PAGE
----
1982 was supposed to be it for The Who’s touring career. They had made it clear that year that the tour to support their then new album, “It’s Hard,” was going to be their last one. Of course, that was not to be the case, and the bands 1982 trek of North American really just turned out to be their final tour with drummer Kenny Jones.

While the band played some amazing gigs on that tour, the highlight was the quartets two night stint at Shea Stadium. Not only was the group supported by The Clash as an opener each night – which alone makes the shows legendary – the band was playing better than ever – which is evident on the new Eagle Rock DVD/Blu Ray release, “The Who: Live At Shea Stadium 1982.”

Taken from the second night of the Shea shows, the band opens with a jangly take on “Substitute” leading into atomic power pop chords of “I Can’t Explain,” before they band turned to one of a few then newer songs from “It’s Hard,” the John Entwistle penned “Dangerous.”

While it is known that Pete Townshend was not at his happiest during this time, his passion still radiates all night. He shines on a his introspective “I’m One,” which is a shortened version as it leads was to an exhilarating take of “The Punk And The Godfather,” both powerhouse tracks from Quadrophenia.

Looking ever much the rock god front man, Roger Daltrey’s voice was angelic on this night (and, to be honest, on most nights of the bands career) and he puts his whole heart into every word he sang, but really radiates on the Tommy tracks “Pinball Wizard” and “See Me Feel Me.”

It was raining this night at Shea, and the crowd was itchy up front as Daltrey had to twice ask the crowd to back up a bit and not to shove (as, no doubt, the shades of the 1979 Cincinnati tragedy were still on their minds).

Often and so unjustly overlooked, bassist John Entwistle belts out his tongue-in-cheek poke at himself and his reputation as an introvert on “The Quiet One,” the only song from The Who’s “Face Dance’s” record played that night. While he did not take on vocals much this night (he does later on a cover of “Twist and Shout”), his thunderous bass lines were all over this show and reminds once again how sorely his dynamo sound has been missed since his passing in 2002.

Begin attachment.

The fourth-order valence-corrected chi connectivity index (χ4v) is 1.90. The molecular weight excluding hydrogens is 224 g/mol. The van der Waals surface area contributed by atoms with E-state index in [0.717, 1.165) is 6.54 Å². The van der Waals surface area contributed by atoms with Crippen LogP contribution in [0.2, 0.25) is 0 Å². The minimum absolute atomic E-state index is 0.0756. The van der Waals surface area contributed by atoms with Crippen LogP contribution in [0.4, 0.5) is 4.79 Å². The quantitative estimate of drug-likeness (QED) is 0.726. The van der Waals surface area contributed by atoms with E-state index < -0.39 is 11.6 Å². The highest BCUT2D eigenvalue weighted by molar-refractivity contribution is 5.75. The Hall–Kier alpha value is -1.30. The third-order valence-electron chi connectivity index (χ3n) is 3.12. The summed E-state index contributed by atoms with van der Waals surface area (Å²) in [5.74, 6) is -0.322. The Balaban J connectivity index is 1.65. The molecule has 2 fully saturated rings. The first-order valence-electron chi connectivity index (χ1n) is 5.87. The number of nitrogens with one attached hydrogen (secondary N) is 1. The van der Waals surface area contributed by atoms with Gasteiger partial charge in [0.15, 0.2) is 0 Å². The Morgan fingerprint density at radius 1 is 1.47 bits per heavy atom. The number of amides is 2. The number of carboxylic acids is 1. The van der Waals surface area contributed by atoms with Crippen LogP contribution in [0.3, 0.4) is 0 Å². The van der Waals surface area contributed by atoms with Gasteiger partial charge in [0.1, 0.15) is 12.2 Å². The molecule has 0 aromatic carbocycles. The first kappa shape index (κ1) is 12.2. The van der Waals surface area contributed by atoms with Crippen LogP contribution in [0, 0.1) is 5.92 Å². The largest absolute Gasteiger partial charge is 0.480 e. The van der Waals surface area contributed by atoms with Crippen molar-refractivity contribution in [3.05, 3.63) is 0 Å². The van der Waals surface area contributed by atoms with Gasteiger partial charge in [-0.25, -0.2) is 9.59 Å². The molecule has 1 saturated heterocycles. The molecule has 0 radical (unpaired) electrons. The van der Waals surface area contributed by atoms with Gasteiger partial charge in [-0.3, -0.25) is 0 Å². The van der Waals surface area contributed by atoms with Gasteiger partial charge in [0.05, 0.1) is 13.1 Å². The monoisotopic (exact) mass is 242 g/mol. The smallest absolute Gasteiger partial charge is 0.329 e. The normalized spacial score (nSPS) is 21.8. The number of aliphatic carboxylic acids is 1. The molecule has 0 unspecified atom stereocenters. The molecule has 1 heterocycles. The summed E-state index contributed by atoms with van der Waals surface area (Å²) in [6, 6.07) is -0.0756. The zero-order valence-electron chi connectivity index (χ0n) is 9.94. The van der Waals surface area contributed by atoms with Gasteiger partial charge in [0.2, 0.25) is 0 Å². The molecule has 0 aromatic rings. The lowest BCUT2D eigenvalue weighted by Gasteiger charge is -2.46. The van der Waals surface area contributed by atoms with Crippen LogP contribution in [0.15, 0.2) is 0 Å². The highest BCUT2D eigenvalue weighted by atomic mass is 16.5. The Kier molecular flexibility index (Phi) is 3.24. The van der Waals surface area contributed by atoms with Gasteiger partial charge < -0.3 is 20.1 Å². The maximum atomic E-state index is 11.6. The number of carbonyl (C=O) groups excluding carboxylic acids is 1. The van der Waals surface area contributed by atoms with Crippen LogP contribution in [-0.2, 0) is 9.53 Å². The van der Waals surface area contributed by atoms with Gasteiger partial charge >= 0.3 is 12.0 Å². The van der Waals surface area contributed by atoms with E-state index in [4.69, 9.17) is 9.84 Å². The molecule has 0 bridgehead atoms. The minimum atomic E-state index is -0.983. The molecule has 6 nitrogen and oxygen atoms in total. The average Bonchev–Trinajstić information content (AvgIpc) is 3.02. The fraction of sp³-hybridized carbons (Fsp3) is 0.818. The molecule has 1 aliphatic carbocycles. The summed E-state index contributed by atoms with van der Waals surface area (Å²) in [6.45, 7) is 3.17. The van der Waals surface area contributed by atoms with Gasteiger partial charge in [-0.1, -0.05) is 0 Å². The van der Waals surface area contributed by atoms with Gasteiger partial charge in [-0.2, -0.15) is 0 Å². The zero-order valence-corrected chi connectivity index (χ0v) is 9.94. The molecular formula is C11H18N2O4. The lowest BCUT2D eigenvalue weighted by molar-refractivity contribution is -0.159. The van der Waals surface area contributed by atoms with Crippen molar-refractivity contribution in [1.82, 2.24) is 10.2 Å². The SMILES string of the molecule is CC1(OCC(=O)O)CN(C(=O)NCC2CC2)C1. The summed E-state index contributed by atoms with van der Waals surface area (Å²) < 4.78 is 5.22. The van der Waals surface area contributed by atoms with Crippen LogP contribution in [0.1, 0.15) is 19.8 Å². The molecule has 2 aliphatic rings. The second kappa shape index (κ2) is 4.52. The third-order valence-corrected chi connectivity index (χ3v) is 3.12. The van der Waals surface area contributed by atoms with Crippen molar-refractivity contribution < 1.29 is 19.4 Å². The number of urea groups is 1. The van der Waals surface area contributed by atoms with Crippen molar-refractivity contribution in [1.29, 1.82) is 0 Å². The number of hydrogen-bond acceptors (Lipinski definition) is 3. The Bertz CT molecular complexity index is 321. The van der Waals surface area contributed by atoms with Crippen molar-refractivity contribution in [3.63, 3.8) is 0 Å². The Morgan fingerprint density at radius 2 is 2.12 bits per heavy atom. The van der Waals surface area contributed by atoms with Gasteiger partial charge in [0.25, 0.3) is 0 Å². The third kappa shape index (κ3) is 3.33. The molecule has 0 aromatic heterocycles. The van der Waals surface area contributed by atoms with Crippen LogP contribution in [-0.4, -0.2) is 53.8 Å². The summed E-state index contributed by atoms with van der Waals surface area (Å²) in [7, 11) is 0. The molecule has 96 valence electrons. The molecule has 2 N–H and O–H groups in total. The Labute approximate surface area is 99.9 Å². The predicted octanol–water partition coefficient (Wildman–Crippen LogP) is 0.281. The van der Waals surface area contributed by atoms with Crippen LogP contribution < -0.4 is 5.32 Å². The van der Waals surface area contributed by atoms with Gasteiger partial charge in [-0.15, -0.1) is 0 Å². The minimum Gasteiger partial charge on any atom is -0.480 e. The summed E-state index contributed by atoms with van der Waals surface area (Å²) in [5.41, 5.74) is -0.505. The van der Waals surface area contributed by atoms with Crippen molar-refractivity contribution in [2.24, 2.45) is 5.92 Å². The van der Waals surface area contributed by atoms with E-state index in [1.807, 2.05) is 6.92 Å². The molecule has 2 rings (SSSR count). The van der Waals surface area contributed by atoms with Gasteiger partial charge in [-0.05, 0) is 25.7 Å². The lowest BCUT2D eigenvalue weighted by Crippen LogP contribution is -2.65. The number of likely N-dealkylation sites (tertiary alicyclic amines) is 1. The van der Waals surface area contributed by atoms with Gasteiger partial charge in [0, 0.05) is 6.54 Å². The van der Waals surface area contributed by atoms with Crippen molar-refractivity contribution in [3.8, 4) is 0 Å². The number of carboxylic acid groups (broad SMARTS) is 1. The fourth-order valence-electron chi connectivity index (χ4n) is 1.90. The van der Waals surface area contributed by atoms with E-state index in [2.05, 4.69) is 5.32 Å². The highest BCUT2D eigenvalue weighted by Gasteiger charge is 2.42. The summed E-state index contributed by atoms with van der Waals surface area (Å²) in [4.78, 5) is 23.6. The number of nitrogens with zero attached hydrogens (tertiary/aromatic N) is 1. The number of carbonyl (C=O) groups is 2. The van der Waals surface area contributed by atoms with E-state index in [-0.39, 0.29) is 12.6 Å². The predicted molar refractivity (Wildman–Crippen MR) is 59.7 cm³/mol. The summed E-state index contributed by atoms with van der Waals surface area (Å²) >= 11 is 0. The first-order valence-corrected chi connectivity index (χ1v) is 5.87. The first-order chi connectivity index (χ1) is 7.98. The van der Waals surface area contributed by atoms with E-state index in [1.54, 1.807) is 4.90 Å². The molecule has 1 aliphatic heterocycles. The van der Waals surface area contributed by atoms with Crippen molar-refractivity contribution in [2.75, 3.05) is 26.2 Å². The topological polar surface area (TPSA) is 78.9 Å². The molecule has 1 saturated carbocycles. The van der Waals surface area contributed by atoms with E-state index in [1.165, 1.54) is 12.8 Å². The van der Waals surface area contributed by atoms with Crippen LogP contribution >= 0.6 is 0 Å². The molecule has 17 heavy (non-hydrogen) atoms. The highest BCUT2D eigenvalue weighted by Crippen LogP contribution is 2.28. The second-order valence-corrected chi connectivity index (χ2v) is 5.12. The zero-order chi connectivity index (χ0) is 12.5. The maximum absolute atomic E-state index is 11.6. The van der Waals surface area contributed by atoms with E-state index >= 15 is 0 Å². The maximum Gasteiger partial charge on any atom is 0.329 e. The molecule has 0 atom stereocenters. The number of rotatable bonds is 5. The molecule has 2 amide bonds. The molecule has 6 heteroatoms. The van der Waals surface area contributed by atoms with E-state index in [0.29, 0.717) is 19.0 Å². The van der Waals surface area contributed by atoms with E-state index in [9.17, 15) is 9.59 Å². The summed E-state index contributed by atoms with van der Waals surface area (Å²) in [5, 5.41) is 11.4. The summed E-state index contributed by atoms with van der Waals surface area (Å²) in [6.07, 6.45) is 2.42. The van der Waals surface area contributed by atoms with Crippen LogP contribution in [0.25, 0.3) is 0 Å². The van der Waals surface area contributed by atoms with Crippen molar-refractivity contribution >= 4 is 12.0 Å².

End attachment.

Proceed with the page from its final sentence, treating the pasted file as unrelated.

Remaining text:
And as always, “Won't Get Fooled Again” is performed flawlessly. Kenny Jones, a great drummer in the hardest seat to fill in Rock (Keith Moons) does an amazing job on this cut, especially when the synthesizer break in the song comes in and Jones recreates Moon’s original drum solo which climaxes into Daltrey’s iconic scream, just comes off as if a major, yet magnificent, explosion went off on the stage at Shea.

After this tour ended in Toronto that December, the band would not tour again (save for sets at Live Aid in 1985 and when the band received a Lifetime Achievement Award from the British Phonographic Industry in 1988) until their 25th Anniversary jaunt in 1989 and then again in 1996/97, when they brought Quadrophenia back on the road. But, these were the “big band” versions of The Who, and Townshend was most played acoustic guitar on most of those tours, until the band officially regrouped in 1999 and were back to touring as four piece unit (with keyboardist John “Rabbit” Bundrick, who was absent for 1982 tour, but was quite ably filled in for by Tim Gorman).

The DVD proves that the Shea shows that while The Who may have thought they were over, the were not event half done and “The Who: Live At Shea Stadium 1982” is an astounding testament their legend.

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